1282954Big Little Lies is one of my favourite books, and I’ve been making my way through all of Liane Moriarty’s others over the past few years. I’ve really enjoyed all of them, but I was a bit apprehensive about this one because it was one of her earlier books and I find most authors change quite a bit over time. This one is about a woman named Sophie who inherits a house from her ex-boyfriend’s deceased aunt, which is also the site of a decades-long mystery about a baby whose parents have gone missing. While I liked the general storyline, I found that I just couldn’t get into this one at all. There were a lot of characters to keep track of, and since most of them were related to each other, I would have loved if there was some kind of family tree included to help keep all the names straight. I usually don’t have too much problem keeping track of characters, but I was constantly lost with this one and found that really frustrating. I liked the mystery and the explanation toward the end of what actually happened, but I found the process of reading this one frustrating because I was often bored or completely confused. Even though I ended up giving it a 4 because of the storyline and the few character arcs that I liked, I didn’t enjoy this one as much as I hoped.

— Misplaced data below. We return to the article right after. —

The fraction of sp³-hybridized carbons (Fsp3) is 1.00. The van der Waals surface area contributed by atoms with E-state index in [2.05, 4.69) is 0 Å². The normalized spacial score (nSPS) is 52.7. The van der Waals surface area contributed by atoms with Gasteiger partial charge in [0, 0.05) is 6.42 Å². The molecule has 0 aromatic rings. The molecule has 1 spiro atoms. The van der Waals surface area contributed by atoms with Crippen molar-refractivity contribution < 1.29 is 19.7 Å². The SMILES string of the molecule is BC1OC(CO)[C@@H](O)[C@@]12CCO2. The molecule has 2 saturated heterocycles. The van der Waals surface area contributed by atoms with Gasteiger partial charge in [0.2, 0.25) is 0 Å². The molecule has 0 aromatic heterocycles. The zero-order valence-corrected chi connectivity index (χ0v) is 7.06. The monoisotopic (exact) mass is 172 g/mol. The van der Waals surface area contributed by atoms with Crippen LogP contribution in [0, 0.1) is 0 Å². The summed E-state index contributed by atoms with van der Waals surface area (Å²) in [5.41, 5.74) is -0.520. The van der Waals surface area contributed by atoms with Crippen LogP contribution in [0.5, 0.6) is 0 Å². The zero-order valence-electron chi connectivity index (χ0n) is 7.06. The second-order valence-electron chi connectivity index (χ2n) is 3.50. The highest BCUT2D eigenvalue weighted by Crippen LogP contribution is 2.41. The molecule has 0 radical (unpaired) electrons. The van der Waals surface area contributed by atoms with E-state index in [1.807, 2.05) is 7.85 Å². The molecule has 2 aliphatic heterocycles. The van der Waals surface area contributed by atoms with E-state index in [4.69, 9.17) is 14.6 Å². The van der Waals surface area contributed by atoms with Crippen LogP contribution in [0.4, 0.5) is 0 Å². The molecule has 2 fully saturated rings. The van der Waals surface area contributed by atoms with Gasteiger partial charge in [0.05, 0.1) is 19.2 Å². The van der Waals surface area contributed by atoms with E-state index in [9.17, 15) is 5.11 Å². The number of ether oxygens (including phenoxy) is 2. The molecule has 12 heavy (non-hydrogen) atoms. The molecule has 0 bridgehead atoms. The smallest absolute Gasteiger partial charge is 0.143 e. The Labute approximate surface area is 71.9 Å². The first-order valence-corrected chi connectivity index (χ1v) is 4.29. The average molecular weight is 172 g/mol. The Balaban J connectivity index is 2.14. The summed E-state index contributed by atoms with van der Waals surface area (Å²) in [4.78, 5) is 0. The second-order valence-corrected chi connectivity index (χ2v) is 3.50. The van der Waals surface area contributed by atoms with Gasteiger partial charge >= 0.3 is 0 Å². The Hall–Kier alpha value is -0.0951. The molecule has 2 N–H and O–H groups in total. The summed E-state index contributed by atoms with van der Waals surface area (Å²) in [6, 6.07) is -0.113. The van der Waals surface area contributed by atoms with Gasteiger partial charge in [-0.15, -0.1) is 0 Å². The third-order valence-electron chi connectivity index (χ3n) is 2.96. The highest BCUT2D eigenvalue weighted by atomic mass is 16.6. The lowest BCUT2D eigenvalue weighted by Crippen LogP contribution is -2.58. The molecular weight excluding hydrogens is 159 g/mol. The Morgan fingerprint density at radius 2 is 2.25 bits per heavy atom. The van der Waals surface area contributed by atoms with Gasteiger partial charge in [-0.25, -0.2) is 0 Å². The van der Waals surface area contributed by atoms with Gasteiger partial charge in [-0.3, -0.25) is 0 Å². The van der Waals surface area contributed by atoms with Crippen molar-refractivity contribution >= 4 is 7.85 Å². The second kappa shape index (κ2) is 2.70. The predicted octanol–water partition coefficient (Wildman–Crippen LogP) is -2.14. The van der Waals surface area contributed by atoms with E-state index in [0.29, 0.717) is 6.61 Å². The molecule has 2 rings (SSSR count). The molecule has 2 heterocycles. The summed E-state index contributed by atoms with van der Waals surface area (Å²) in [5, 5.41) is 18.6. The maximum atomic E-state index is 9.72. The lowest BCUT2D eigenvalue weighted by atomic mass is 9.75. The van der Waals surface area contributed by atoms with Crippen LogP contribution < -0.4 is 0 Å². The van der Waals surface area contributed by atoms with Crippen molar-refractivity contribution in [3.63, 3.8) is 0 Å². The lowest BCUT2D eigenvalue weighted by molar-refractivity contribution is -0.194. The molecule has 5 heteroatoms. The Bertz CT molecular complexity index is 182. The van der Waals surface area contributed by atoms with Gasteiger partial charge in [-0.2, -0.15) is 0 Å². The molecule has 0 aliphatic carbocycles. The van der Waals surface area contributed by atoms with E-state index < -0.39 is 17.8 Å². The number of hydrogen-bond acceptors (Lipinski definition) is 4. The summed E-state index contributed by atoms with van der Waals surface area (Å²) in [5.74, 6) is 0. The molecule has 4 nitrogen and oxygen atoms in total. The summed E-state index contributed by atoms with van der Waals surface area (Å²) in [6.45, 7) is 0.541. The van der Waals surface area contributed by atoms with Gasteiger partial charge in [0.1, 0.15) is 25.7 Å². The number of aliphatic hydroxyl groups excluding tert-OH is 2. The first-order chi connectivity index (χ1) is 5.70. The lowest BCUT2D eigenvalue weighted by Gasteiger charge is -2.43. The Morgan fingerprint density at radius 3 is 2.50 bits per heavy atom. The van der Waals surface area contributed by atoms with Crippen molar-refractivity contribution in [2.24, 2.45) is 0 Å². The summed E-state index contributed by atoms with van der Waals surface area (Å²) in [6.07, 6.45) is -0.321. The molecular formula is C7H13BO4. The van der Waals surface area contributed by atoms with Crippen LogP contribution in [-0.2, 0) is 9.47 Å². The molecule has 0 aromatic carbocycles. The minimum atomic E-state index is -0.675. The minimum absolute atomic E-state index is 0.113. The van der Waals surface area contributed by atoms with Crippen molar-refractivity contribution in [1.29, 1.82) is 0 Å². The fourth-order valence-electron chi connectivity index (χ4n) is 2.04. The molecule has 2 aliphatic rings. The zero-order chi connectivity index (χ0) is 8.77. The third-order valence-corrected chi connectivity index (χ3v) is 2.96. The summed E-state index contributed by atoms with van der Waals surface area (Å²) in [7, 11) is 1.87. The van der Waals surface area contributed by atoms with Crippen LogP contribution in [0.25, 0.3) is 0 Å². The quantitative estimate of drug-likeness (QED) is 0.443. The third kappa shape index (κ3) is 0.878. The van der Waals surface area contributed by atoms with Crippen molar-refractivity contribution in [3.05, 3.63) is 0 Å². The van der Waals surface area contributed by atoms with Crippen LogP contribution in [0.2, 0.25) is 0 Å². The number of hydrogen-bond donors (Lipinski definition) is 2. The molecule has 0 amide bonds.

3) Almost Like Being in Love by Steve Kluger